sites

Unnamed repository; edit this file 'description' to name the repository.
Log | Files | Refs

commit 0dcdf928bca09f1d0f0dc80076ec0aa8565c58ab
parent 1543a443ad5f6254b82451b07a55a27308cfb125
Author: Laslo Hunhold <dev@frign.de>
Date:   Wed,  2 Aug 2017 21:07:27 +0200

farbfeld: put faq and examples on separate pages

Diffstat:
Atools.suckless.org/farbfeld/examples.md | 27+++++++++++++++++++++++++++
Atools.suckless.org/farbfeld/faq.md | 99+++++++++++++++++++++++++++++++++++++++++++++++++++++++++++++++++++++++++++++++
Mtools.suckless.org/farbfeld/index.md | 128-------------------------------------------------------------------------------
3 files changed, 126 insertions(+), 128 deletions(-)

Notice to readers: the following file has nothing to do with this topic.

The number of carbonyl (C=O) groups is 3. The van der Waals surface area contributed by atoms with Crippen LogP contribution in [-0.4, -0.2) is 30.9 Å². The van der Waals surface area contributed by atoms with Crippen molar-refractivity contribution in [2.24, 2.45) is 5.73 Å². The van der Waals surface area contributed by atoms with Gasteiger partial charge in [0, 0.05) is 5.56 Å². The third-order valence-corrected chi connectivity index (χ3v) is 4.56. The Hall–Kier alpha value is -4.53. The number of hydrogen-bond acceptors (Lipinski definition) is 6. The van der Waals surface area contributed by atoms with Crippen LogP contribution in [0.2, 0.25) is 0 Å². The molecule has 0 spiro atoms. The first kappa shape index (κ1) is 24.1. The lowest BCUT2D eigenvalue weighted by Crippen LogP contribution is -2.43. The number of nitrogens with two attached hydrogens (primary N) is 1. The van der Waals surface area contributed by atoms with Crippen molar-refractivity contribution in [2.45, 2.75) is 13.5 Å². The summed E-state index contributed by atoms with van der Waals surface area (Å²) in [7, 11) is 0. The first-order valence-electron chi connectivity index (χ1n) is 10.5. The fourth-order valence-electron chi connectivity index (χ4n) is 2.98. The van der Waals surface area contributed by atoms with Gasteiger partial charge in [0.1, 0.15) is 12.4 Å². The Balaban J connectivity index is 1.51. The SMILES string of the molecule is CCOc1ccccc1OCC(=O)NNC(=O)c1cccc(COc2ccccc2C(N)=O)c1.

diff --git a/tools.suckless.org/farbfeld/examples.md b/tools.suckless.org/farbfeld/examples.md @@ -0,0 +1,27 @@ +Examples +======== + +Convert image.png to a farbfeld, run it through a filter and write the +result to image-filtered.png: + + $ png2ff < image.png | filter | ff2png > image-filtered.png + +[invert.c](invert.c) is an example for such a filter which inverts +the colors. Notice that there are no dependencies on external libraries. +A hypothetical farbfeld-library would hardly exceed invert.c's size. + + +Store a png as a compressed farbfeld: + + $ png2ff < image.png | bzip2 > image.ff.bz2 + +Access a compressed farbfeld as a png: + + $ bunzip2 < image.ff.bz2 | ff2png {> image.png, | feh -, ...} + +Handle arbitrary image data using 2ff(1), which falls +back to imagemagick's convert(1) for unknown image types: + + $ 2ff < image | filter | ff2png > image-filtered.png + +Refer to the manpages for more information. farbfeld(5) is a good start. diff --git a/tools.suckless.org/farbfeld/faq.md b/tools.suckless.org/farbfeld/faq.md @@ -0,0 +1,99 @@ +FAQ +=== + +### Why yet another image format? + +Current image formats have integrated compression, +making it complicated to read the image data. +One is forced to use complex libraries like libpng, +libjpeg, libjpeg-turbo, giflib and others, read the +documentation and write a lot of boilerplate in order +to get started. + +Farbfeld leaves this behind and is designed to be as +simple as possible, leaving the task of compression +to external tools. +The simple design, which was the primary objective, +implicitly leads to the very good compression +characteristics, as it often happens when you go with +the UNIX philosophy. +Reading farbfeld images doesn't require any special +libraries. The tools are just a toolbox +to make it easy to convert between common image formats +and farbfeld. + +### How does it work? + +In Farbfeld, pattern resolution is not done while +converting, but while compressing the image. +For example, farbfeld always stores the alpha-channel, +even if the image doesn't have alpha-variation. +This may sound like a big waste at first, but as +soon as you compress an image of this kind, the +compression-algorithm (e.g. bz2) recognizes the +pattern that every 48 bits the 16 bits store the +same information. +And the compression-algorithms get better and better +at this. + +Same applies to the idea of having 16 bits per channel. +It sounds excessive, but if you for instance only have +a greyscale image, the R, G and B channels will store +the same value, which is recognized by the compression +algorithm easily. + +This effectively leads to filesizes you'd normally only +reach with paletted images, and in some cases bz2 even +beats png's compression, for instance when you're dealing +with grayscale data, line drawings, decals and even +photographs. + +### Why use 16-Bits-per-channel all the time? Isn't this a total waste? + +Not when you take compression into account. To make this +clearer, assume a paletted image with 5 colors and no +transparency. So the data is only a set of regular chunks +(color1, ..., color5) in a certain order. +Compression algorithms have been designed to recognize those +chunks and can even look at how these chunks interact. + +Local tests have shown that farbfeld easily beats paletted +PNG-images. Try for yourself and look at the bzipped results! +There is no need for special grayscale, palette, RGB, 1-, 2-, +4-, 8-, 16-Bit subformats. +Just use 16-Bit RGBA all the time and let compression take +care of the rest. + +### Which compression should I use? + +bzip2 is recommended, which is widely available (anybody has it) +and gives good results. As time will move forward and new +algorithms hit the market, this recommendation might be rethought. + +### What about NetPBM? + +NetPBM is considered to be the most simple format around, +however, there's much room for improvement. +In fact, it doesn't help that the format is subdivided into +Portable BitMaps, Portable GrayMaps and Portable PixMaps. +It's not helpful when a manpage can't give a simple overview +of a format in a few sentences. + +NetPBM's big vice is that it has originally been developed +to be hand-written and passed around as plain text. A binary +format exists, but still handling optional comments +in the header, base 10 ASCII width and height values, +arbitrary whitespace inside the data and out-of-band +image size and color depth is too painful for the sane user. + +Judging from the usage of the format considering how long +it's been around, it's no surprise it never really took off. +Additionally, functionality like alpha channels and 16-Bit +color depth can only be achieved via extensions. +Due to it being a textual format it also lacks the desired +compression characteristics. + +The question you have to ask yourself is: Can I read in a +format without consulting the manpages? If your answer is +yes, then the format is simple enough. +In this regard, NetPBM can be considered to be a failed format. diff --git a/tools.suckless.org/farbfeld/index.md b/tools.suckless.org/farbfeld/index.md @@ -14,134 +14,6 @@ It has the following format: The RGB-data should be sRGB for best interoperability and not alpha-premultiplied. -Examples --------- - -Convert image.png to a farbfeld, run it through a filter and write the -result to image-filtered.png: - - $ png2ff < image.png | filter | ff2png > image-filtered.png - -[invert.c](invert.c) is an example for such a filter which inverts -the colors. Notice that there are no dependencies on external libraries. -A hypothetical farbfeld-library would hardly exceed invert.c's size. - - -Store a png as a compressed farbfeld: - - $ png2ff < image.png | bzip2 > image.ff.bz2 - -Access a compressed farbfeld as a png: - - $ bunzip2 < image.ff.bz2 | ff2png {> image.png, | feh -, ...} - -Handle arbitrary image data using 2ff(1), which falls -back to imagemagick's convert(1) for unknown image types: - - $ 2ff < image | filter | ff2png > image-filtered.png - -Refer to the manpages for more information. farbfeld(5) is a good start. - -FAQ ---- - -### Why yet another image format? - -Current image formats have integrated compression, -making it complicated to read the image data. -One is forced to use complex libraries like libpng, -libjpeg, libjpeg-turbo, giflib and others, read the -documentation and write a lot of boilerplate in order -to get started. - -Farbfeld leaves this behind and is designed to be as -simple as possible, leaving the task of compression -to external tools. -The simple design, which was the primary objective, -implicitly leads to the very good compression -characteristics, as it often happens when you go with -the UNIX philosophy. -Reading farbfeld images doesn't require any special -libraries. The tools are just a toolbox -to make it easy to convert between common image formats -and farbfeld. - -### How does it work? - -In Farbfeld, pattern resolution is not done while -converting, but while compressing the image. -For example, farbfeld always stores the alpha-channel, -even if the image doesn't have alpha-variation. -This may sound like a big waste at first, but as -soon as you compress an image of this kind, the -compression-algorithm (e.g. bz2) recognizes the -pattern that every 48 bits the 16 bits store the -same information. -And the compression-algorithms get better and better -at this. - -Same applies to the idea of having 16 bits per channel. -It sounds excessive, but if you for instance only have -a greyscale image, the R, G and B channels will store -the same value, which is recognized by the compression -algorithm easily. - -This effectively leads to filesizes you'd normally only -reach with paletted images, and in some cases bz2 even -beats png's compression, for instance when you're dealing -with grayscale data, line drawings, decals and even -photographs. - -### Why use 16-Bits-per-channel all the time? Isn't this a total waste? - -Not when you take compression into account. To make this -clearer, assume a paletted image with 5 colors and no -transparency. So the data is only a set of regular chunks -(color1, ..., color5) in a certain order. -Compression algorithms have been designed to recognize those -chunks and can even look at how these chunks interact. - -Local tests have shown that farbfeld easily beats paletted -PNG-images. Try for yourself and look at the bzipped results! -There is no need for special grayscale, palette, RGB, 1-, 2-, -4-, 8-, 16-Bit subformats. -Just use 16-Bit RGBA all the time and let compression take -care of the rest. - -### Which compression should I use? - -bzip2 is recommended, which is widely available (anybody has it) -and gives good results. As time will move forward and new -algorithms hit the market, this recommendation might be rethought. - -### What about NetPBM? - -NetPBM is considered to be the most simple format around, -however, there's much room for improvement. -In fact, it doesn't help that the format is subdivided into -Portable BitMaps, Portable GrayMaps and Portable PixMaps. -It's not helpful when a manpage can't give a simple overview -of a format in a few sentences. - -NetPBM's big vice is that it has originally been developed -to be hand-written and passed around as plain text. A binary -format exists, but still handling optional comments -in the header, base 10 ASCII width and height values, -arbitrary whitespace inside the data and out-of-band -image size and color depth is too painful for the sane user. - -Judging from the usage of the format considering how long -it's been around, it's no surprise it never really took off. -Additionally, functionality like alpha channels and 16-Bit -color depth can only be achieved via extensions. -Due to it being a textual format it also lacks the desired -compression characteristics. - -The question you have to ask yourself is: Can I read in a -format without consulting the manpages? If your answer is -yes, then the format is simple enough. -In this regard, NetPBM can be considered to be a failed format. - Dependencies ------------